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Chain of command, contact information, and assigned responsibilities for all personnel assuming responsibility during the emergency. Include the personnel acting as liaisons to EMS, government authorities and the media. You may also include lists of qualified First Aid/CPR employees, First Responder and HAZMAT teams if used by your company.

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Alarm locations and a description of the alarm sound/device and how personnel will be alerted to an emergency. Include procedures in the event of the alarm needs to be sounded and who is responsible.

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If the facility uses radio communications – Include alarm words and meanings, and emergency frequencies.

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Specific topics, instructions and actions to be taken by the employees for every type of emergency covered. This is the heart of the EAP. Ensure the entire workforce is given clear instructions in the event of any emergency to include office personnel and personnel outside hazardous areas. For example, grounds keepers and neighbors.

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Critical equipment shut down instructions, checklists, and locations to include valve locations for stored chemicals and who is responsible.

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Complete employee roster of all current employees including work shifts they are on, normal work area, assembly location they evacuate to, and supervisor they report to.

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Hazardous Chemical inventory, maximum storage amounts, and their major hazards. For example the location and size of all natural gas and propane tanks. Also include any corrosive storage areas and respiratory hazard chemicals no matter the amount. Location of your MSDS library can also be added to this section.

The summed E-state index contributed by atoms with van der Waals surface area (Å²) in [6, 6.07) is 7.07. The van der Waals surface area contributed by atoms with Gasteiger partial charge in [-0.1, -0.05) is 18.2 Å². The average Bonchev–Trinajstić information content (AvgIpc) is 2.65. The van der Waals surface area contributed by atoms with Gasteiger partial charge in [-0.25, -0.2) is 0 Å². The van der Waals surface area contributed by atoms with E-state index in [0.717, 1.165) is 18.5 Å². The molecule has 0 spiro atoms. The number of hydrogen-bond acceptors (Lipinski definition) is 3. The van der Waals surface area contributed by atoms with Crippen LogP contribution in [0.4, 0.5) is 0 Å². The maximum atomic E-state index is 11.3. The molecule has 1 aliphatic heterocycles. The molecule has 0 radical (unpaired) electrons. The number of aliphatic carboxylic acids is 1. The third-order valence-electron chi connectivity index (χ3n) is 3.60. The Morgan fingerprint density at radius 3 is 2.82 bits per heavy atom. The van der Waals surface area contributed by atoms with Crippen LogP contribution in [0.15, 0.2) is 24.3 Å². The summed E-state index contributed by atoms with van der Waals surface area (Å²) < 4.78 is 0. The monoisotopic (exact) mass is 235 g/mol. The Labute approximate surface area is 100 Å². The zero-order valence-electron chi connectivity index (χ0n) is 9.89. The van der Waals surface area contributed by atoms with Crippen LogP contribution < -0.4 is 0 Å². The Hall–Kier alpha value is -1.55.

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Training requirements – for all employees and for specialized employee requirements. For example internal HAZMAT/First Responder Teams.

After you have complied the information and written the program, the most important step, and the only way the program will work, is to get the information out to ALL affected personnel. You must plan to train on it regularly. The more experience employees have with the procedures, the easier they will be to implement and less panic they will face when needed. Have your supervisors discuss a part of the plan at every work meeting.

OSHA has made part of this mandatory for all employers by instituting mandatory evacuation (fire) drills, and fire extinguisher training at least once a year. New employees must be trained on the EAP as part of their new hire training before beginning normal employment.

Lastly, ensure that you have a copy(s) posted in your hazardous areas and in your main employee work and break areas where your employees will know where they are.

If your company is interested in establishing an Emergency Action Program or you have one that you would like to update, feel free to give PINE a call.

Emergency Action Program (EAP) contains a series of instructions and actions to be taken in the event of an emergency. They give detailed instructions, chain of command, emergency contact information, and emergency specific instructions for any event that is not part of your normal operational procedures.

Steve Stankavage

Steve Stankavage is the Environmental, Health, and Safety manager for the Graphic Arts Association. He has over 17 years experience in Environmental Health and Safety with 10 years in the Printing industry.  Prior to GAA Steve was with the Defense Contracting industry but has EHS experience in heavy construction, wind energy, waste management and academia. Steve achieved his Bachelors of Science from Penn State University in Environmental Resource Management and his Master of Science in Safety Sciences from Indiana University of Pennsylvania.  Steve is a member of the American Society of Safety Engineers and a retired Sergeant First Class of the U.S. Army.